A good friend of mine has a delicate problem, and she asked me how I thought she should handle it. I figure I'd lay it out here in the discussion thread and ask your advice.

She has a contract with an administrative hearings board to provide court reporting services.

A few months ago, she started using a new freelance reporter. He seemed nice enough, shows up on time, et cetera.

Well, she got a call from her client today. They asked that she not send him anymore. They said he had a smell. When she tried to press her point of contact (POC), the POC informed her that she is just relaying the message that they don't want this court reporter to come back because he had a smell. She couldn't find out what kind of smell it was. I mean, could it be feet, perspiration, smoke, dirty clothing?

How would you handle this? She doesn't want to hurt the guy's feelings.

Views: 23

Reply to This

Replies to This Discussion

Could also be horrible perfume that many men wear. I won't call it cologne or after-shave because the way they pour it on themselves, they REEK.

Anyway, I'd press them to get something specific re this smell. And then I'd tell the guy the truth. I think the truth is the kindest thing because he at least KNOWS why he's not going back on the job and MORE IMPORTANT, he can do something about the smell issue. Maybe he ate a whole head of garlic the night before and he reeked. Who knows. If that's the case, it would be a huge gift to tell him the truth, hard as I know that is.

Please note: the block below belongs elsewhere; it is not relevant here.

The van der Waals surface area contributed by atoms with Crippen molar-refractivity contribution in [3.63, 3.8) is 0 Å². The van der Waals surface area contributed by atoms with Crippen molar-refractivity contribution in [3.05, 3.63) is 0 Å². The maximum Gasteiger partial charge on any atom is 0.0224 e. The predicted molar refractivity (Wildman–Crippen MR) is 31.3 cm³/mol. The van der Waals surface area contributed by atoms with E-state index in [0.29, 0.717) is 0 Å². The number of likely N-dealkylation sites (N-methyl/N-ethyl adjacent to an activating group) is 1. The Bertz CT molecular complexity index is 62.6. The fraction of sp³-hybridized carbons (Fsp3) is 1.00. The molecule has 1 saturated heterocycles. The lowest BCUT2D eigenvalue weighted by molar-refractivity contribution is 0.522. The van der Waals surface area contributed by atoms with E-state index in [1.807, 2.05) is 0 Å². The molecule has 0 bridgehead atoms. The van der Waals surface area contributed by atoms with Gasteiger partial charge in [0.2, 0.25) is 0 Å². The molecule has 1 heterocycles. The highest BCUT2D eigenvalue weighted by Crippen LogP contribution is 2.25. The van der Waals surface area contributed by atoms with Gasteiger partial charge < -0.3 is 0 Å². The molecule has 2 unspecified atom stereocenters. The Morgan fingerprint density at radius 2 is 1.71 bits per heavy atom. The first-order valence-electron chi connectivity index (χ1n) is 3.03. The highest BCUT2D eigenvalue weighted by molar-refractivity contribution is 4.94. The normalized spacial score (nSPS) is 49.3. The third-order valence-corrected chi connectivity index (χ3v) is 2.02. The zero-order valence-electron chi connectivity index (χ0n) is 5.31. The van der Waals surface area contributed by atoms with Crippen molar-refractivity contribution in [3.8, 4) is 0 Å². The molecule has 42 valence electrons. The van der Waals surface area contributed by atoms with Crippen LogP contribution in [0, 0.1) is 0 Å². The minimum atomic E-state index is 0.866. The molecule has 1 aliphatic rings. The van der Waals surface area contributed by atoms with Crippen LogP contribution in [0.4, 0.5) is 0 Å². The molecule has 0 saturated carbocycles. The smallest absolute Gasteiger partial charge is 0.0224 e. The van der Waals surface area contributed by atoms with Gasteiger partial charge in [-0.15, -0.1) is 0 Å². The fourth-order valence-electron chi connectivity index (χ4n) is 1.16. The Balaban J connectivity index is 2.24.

Golden rule here because I'm advising based on what I'd want.
Boy, that is a really sensitive situation. Nothing that is said to him is going to make him feel good. Maybe just not say anything to him and just contact someone else to take the job. I feel bad for him.

I had sort of the same problem with a videographer I worked with. I really, really liked this guy but he just did not shower. It was BO, no doubt about it. The situation fixed itself when he got a girlfriend. I could tell he started to care about his appearance and everything worked itself out. Good thing because I did not want to say anything to him.